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IIST e-Magazine (For the Japanese version of this article)

2015 International Educators to Japan (IEJ) Program | Alison Martinovich Special Education Teacher Montemalaga Elementary School San Pedro, CA, USA [Date of Issue: 30/September/2015 No.0247-0986]

Date of Issue: 30/September/2015

2015 International Educators to Japan (IEJ) Program

Alison Martinovich
Special Education Teacher
Montemalaga Elementary School
San Pedro, CA, USA


The Institute for International Studies and Training held the International Educators to Japan (IEJ) program over 22 June-2 July 2015. The aim of this program is to bring educators from Europe and the US who are involved in the education of Japanese schoolchildren to Japan to experience the Japanese education environment, as well as Japanese history and culture, so that they can utilize that experience back in their own teaching environments. One of the 29 educators participating in this year's program, Ms. Alison Martinovich, an elementary school teacher from Los Angeles, gives her impressions of the program.


"Change your thoughts and you change your world." - Norman Vincent Peale

Impactful, life changing, grateful, enlightening, incredible, irreplaceable, profound, most memorable, truly connected, mind opening, transformative, and a cornucopia of knowledge. These are a few of the words that have come to mind to describe my experience in Japan. To be able to represent California, the JBA Southern California chapter, and to be the representative of the 2015 IEJ group of international educators has left such an imprint on my heart and mind. My professional and personal views of culture and education have been changed forever.

The Japanese people and culture are truly one of a kind. Throughout my entire trip I was met with kindness, generosity, thoughtfulness, and respect. Every person we formally met at schools, temples, or shrines, to the stranger at the subway station who we asked for directions were so kind and open to help a complete stranger. The pride and respect that everyone has for their culture, community, and neighbors were constantly shocking in a good way. Every city we visited in Japan was so clean but yet there were no trash cans. The sense of community and responsibility of that community was immanent. The generosity to help and assist complete strangers was always so eye opening. Language was no issue with the use of technology, apps, pictures, and hand gestures. Every person I came across was more than willing to help us find our way or give recommendations.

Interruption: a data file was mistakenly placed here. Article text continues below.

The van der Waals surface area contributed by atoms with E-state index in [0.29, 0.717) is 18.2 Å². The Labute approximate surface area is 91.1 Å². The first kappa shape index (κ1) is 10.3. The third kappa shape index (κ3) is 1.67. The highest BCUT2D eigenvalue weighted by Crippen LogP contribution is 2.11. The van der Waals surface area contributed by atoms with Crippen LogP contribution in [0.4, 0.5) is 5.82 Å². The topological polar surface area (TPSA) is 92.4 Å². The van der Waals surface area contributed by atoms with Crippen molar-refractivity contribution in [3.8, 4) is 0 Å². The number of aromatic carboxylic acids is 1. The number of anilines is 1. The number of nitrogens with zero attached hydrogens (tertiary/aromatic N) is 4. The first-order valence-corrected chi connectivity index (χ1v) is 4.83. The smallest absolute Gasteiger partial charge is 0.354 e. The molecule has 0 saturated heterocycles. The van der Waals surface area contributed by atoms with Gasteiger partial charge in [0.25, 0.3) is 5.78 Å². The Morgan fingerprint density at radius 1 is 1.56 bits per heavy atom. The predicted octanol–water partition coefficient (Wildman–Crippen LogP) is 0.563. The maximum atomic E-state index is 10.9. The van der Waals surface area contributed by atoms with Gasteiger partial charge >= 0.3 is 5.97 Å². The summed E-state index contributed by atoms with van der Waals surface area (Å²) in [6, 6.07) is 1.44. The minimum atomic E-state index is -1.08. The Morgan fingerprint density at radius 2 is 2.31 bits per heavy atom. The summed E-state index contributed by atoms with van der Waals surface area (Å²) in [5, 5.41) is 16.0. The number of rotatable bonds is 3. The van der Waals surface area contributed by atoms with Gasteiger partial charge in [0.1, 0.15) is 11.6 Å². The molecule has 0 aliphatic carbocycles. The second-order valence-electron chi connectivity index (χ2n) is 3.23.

Throughout the entire program there was a great mixture of organized and planned events with opportunities to explore and sightsee on your own. I, along with my six other California representatives took every chance we had to maximize this special opportunity to get out and explore this amazing place. We started from day one waking up at 3:00am (which was easier than we first thought due to the time change) and attempting to try and visit the famous Tsukiji Fish Market. We ended up missing the actual auction but walked around and watched shops open and ate food that we had never seen before.

In Tokyo we also had the opportunity to go to the Yokohama DeNA BayStars vs the Yomiuri Giants baseball game at The Tokyo Dome. This was one of the best experiences. As Americans we were familiar with attending professional baseball games but this was like any other baseball game we had ever been to. The game was the same but the cheering squads and fan base were like none other. We made friends with fans that we sat next to who knew very little English but with technology and the understanding love for the game we quickly became apart of the cheering squad.